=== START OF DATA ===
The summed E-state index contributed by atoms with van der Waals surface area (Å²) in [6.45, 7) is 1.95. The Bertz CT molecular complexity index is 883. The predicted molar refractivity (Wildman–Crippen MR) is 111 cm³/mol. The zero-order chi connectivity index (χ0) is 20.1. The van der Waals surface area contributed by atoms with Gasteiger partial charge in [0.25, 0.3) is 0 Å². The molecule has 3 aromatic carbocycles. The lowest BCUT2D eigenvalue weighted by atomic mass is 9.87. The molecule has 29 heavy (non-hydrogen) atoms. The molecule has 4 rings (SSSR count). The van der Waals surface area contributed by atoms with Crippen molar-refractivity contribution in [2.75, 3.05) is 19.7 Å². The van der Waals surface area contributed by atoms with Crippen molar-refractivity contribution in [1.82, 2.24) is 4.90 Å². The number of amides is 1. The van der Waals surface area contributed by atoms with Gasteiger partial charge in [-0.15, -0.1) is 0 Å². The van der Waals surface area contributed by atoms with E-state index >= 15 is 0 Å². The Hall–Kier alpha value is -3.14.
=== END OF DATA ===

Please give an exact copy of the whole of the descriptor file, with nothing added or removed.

The summed E-state index contributed by atoms with van der Waals surface area (Å²) in [6.45, 7) is 1.95. The Bertz CT molecular complexity index is 883. The predicted molar refractivity (Wildman–Crippen MR) is 111 cm³/mol. The zero-order chi connectivity index (χ0) is 20.1. The van der Waals surface area contributed by atoms with Gasteiger partial charge in [0.25, 0.3) is 0 Å². The molecule has 3 aromatic carbocycles. The lowest BCUT2D eigenvalue weighted by atomic mass is 9.87. The molecule has 29 heavy (non-hydrogen) atoms. The molecule has 4 rings (SSSR count). The van der Waals surface area contributed by atoms with Crippen molar-refractivity contribution in [2.75, 3.05) is 19.7 Å². The van der Waals surface area contributed by atoms with Crippen molar-refractivity contribution in [1.82, 2.24) is 4.90 Å². The number of amides is 1. The van der Waals surface area contributed by atoms with Gasteiger partial charge in [-0.15, -0.1) is 0 Å². The van der Waals surface area contributed by atoms with E-state index >= 15 is 0 Å². The Hall–Kier alpha value is -3.14.